The Stars Fail to Align with Astrology as a Science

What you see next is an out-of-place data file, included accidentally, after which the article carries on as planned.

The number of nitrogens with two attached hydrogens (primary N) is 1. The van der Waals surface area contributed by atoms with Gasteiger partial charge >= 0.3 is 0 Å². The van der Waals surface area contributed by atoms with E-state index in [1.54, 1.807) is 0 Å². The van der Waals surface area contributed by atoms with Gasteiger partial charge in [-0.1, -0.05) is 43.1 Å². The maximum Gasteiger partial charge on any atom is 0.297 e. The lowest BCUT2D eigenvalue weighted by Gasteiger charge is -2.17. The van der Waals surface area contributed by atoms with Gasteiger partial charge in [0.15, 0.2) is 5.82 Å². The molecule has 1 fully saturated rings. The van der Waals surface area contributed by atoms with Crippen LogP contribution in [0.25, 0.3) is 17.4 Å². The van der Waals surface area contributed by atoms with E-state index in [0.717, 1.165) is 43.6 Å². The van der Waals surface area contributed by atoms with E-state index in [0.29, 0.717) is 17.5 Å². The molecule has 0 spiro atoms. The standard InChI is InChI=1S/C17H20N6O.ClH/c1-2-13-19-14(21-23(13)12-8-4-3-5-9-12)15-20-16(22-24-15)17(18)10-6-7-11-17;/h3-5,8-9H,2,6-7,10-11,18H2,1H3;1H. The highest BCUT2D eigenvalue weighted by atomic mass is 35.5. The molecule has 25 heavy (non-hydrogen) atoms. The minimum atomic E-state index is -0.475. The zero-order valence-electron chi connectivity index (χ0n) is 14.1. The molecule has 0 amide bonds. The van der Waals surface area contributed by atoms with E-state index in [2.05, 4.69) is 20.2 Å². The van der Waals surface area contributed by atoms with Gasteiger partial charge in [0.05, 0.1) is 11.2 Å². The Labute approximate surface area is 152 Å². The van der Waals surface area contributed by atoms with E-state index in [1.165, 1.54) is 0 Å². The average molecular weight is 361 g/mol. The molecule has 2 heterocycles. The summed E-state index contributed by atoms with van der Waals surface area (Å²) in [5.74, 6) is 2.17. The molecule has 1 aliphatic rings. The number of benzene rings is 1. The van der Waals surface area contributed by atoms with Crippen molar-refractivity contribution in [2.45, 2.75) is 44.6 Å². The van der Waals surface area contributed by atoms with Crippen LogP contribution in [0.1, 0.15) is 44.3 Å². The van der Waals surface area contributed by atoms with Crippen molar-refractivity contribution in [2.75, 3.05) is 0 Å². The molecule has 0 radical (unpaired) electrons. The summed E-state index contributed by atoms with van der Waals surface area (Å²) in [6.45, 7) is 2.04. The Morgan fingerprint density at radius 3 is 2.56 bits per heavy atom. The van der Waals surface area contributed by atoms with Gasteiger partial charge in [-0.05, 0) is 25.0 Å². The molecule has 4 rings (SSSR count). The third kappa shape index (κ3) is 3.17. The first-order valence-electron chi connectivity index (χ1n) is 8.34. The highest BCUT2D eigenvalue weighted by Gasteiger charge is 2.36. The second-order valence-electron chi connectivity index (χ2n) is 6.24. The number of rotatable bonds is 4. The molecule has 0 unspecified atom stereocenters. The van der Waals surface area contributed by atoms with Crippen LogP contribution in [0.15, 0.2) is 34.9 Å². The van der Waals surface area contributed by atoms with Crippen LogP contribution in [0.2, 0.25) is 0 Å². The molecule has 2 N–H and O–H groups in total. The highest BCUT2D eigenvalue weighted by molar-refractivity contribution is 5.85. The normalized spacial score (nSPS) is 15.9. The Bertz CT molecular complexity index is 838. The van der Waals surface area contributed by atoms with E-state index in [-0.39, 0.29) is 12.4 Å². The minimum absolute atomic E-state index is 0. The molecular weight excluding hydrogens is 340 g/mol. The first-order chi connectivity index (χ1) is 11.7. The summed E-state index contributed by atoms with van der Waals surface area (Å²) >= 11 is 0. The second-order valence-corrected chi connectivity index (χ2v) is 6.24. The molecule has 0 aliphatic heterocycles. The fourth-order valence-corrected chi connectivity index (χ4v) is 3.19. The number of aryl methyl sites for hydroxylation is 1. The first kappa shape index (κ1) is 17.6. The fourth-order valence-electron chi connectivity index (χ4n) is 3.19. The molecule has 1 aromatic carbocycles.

Whether we are flipping through the pages of a weekly paper or monthly magazine, we all look forward to reading our horoscopes. All those born from February 19 to March 20 are grouped under the Pisces sign, in that time span millions of people are born. Could all these millions of people show similar behaviour or experience similar events because they happen to be born around the same time? This starts to sound more like a hasty generalization, making these astrological predications less certain. The core principles of astrology are explaining human and natural events through the cosmos. In terms of science, astrology is uncertain because through a definition of science and through an understanding of what encompasses astrology, it can be concluded that astrology should not be considered a science, by lack of universal principles and sufficient evidence. Ironically, astrology lacks universal principles. Astrology loses its credibility by lack of consistency, and only with consistency is a reliable method attained. Science is based on inductive reasoning, meaning nothing is ever absolutely true or false, however reliability can be measured to bring them closer to “truthness,” by mounting evidence or lack of it. When it comes to the planets, there is frequent disagreement, such as, how they are used, the number and consideration of asteroids (Kelly, Ivan). On the principle that force weakens with distance, Phil Plait argues it is impossible for all planets to have equal force on earth, as astrologists suggest. Saturn is linked to the action of control, and Mercury is connected to the action of communicating, both cannot have the same amount of influence over human actions if Mercury is a lot closer, even after taking into account the greater mass of Saturn. He adds that asteroids come within closer distance of earth, but go unaccounted for by some astrologists. The only explanation offered is a weak response...
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